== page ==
I just finished fixing my headlight switch and it's nice to have properly working headlights. This isn't a real easy job and if you haven't done much soldering in the past, I wouldn't recommend taking this project on. You'd be much better playing it safe and grabbing a switch from Icemark (http://www.mazdamark.com/switches.htm
). If you're confident in your abilities, don't stop reading and hopefully you'll have a like-new switch in the end.
I'm not going into the details of removing the switch from the gauge surround. If you have a bit of trouble, try taking out the turn signal module.
This should be exactly the same for both S4 and S5 switches.
Here's the list of supplies you will need:
- Soldering iron ($2 unit I purchased off the clearance table at the local H/w store. 8w, decently small tip)
- Solder (.032 dia., 2.5oz 60/40 mix from Radio Shack, $5 for the spool)
- Solder sucking vacuum ($7 from Radio Shack, but this one kinda sucks, try and find a better unit)
- Contact cleaner ($6 from Pep Boys, QD brand)
- White lithium grease or some type of sticky lubricant
- 200 grit sandpaper
- Misc. screwdrivers and highly recommend a trim pulling pry
- Sharpie marker
Ok, here's the step-by-step:
1.) Move all switches to their lowest position, then remove all the ***** from the unit. They should all just pop-off when you pull on them. Some might require a small amount of prying.
2.) Pull the plate that covers the main PCB by gently prying as shown:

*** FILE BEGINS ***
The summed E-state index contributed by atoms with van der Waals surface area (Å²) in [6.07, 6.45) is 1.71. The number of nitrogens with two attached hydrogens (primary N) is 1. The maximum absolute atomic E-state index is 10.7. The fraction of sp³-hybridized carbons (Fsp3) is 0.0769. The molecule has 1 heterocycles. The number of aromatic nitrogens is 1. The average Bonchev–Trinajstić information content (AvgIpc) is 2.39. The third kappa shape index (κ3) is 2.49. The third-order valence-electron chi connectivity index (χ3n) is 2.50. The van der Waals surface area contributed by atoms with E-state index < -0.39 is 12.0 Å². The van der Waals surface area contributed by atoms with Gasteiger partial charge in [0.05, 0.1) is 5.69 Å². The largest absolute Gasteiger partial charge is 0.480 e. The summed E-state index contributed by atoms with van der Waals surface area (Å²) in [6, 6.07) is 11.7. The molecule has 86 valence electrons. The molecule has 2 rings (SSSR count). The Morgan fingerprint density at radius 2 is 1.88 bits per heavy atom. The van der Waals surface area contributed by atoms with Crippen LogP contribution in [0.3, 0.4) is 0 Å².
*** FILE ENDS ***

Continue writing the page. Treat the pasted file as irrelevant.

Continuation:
3.) Flip the switch over, then remove the solder from the circled point by heating it up with your iron, then sucking it out with the vacuum tool. Be careful not to burn the PCB or apply too much heat.
4.) Flip it over again, then remove the solder from the points circled below (try not to burn the surrounding plastic like my dumb *** did):
5.) Flip the unit over once more, and carefully seperate the brown board from the switch body. If you removed all the solder, it should come out with little effort (you just have to click it out of the tabs holding it in). If it doesn't, get an assistant to heat the points up and pry them out one at a time. Be very careful if you have to do this, you run the risk of cracking the PCB or destroying a trace (sorry, no pics, hands were too busy.) Also beware of the black piece of plastic below. It can pop out at you and you do not want to lose it's inards.
6.) Use your sharpie to mark the position of the white turning piece on the bottom side in relation to the board. It is important that it remains in the same position during re-installation. If your dimmer **** is malfunctioning, check the traces on this board, and you may want to remove the white piece and check the contacts below. Mine where black, but I think it's normal. Just check for corrosion or sooty build-up and remove it as necessary. Sanding the are and cleaning it up with vasoline works well.
7.) You can now remove the black plastic deal nestled in the cavity. When doing so, use the prying tool in one hand, and with your other, cover the are that is circled with your finger while you pry it out. There is a spring with a ball bearing in there that will shoot out if you don't hold it in.
8.) Now you are free to remove the white plastic insert. Prying in the order the points are numbered seems to work best, but be very careful of the thin prying points 3, 4, and 5.
9.) Flip the unit over again and remove the solder from the rest of the points in that back "row" on the PCB.
10.) You should now be able to pry the switch plate itself out from the back-side (the one you pulled the white insert from). Again, be carful because the side of the switchYou may need to resort to the heat and pull method mention in step 5.